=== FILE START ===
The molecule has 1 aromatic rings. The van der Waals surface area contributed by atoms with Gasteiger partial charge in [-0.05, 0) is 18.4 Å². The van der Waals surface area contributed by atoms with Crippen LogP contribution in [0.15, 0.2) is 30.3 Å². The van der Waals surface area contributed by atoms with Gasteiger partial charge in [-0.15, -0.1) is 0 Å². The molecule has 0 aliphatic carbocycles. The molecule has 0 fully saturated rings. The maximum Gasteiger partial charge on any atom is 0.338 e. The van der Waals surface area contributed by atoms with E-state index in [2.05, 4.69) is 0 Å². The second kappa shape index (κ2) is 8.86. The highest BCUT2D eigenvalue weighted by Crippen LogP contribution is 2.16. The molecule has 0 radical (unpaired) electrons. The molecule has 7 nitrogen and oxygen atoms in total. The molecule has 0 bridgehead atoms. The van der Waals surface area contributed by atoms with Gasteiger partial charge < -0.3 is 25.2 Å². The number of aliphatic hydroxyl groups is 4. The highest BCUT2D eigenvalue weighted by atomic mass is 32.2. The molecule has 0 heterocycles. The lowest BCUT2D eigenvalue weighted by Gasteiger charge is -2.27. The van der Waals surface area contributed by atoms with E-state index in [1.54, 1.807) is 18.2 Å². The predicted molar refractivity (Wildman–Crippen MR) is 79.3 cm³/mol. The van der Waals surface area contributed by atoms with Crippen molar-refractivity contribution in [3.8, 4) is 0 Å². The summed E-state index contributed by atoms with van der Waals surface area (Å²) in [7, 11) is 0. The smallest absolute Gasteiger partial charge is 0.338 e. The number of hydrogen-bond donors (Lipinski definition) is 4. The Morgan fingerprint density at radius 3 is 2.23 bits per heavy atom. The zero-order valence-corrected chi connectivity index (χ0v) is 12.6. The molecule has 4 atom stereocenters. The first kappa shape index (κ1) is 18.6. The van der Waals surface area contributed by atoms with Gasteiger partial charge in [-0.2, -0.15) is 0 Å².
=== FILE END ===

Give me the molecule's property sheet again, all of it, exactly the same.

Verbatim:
The molecule has 1 aromatic rings. The van der Waals surface area contributed by atoms with Gasteiger partial charge in [-0.05, 0) is 18.4 Å². The van der Waals surface area contributed by atoms with Crippen LogP contribution in [0.15, 0.2) is 30.3 Å². The van der Waals surface area contributed by atoms with Gasteiger partial charge in [-0.15, -0.1) is 0 Å². The molecule has 0 aliphatic carbocycles. The molecule has 0 fully saturated rings. The maximum Gasteiger partial charge on any atom is 0.338 e. The van der Waals surface area contributed by atoms with E-state index in [2.05, 4.69) is 0 Å². The second kappa shape index (κ2) is 8.86. The highest BCUT2D eigenvalue weighted by Crippen LogP contribution is 2.16. The molecule has 0 radical (unpaired) electrons. The molecule has 7 nitrogen and oxygen atoms in total. The molecule has 0 bridgehead atoms. The van der Waals surface area contributed by atoms with Gasteiger partial charge < -0.3 is 25.2 Å². The number of aliphatic hydroxyl groups is 4. The highest BCUT2D eigenvalue weighted by atomic mass is 32.2. The molecule has 0 heterocycles. The lowest BCUT2D eigenvalue weighted by Gasteiger charge is -2.27. The van der Waals surface area contributed by atoms with E-state index in [1.54, 1.807) is 18.2 Å². The predicted molar refractivity (Wildman–Crippen MR) is 79.3 cm³/mol. The van der Waals surface area contributed by atoms with Crippen molar-refractivity contribution in [3.8, 4) is 0 Å². The summed E-state index contributed by atoms with van der Waals surface area (Å²) in [7, 11) is 0. The smallest absolute Gasteiger partial charge is 0.338 e. The number of hydrogen-bond donors (Lipinski definition) is 4. The Morgan fingerprint density at radius 3 is 2.23 bits per heavy atom. The zero-order valence-corrected chi connectivity index (χ0v) is 12.6. The molecule has 4 atom stereocenters. The first kappa shape index (κ1) is 18.6. The van der Waals surface area contributed by atoms with Gasteiger partial charge in [-0.2, -0.15) is 0 Å².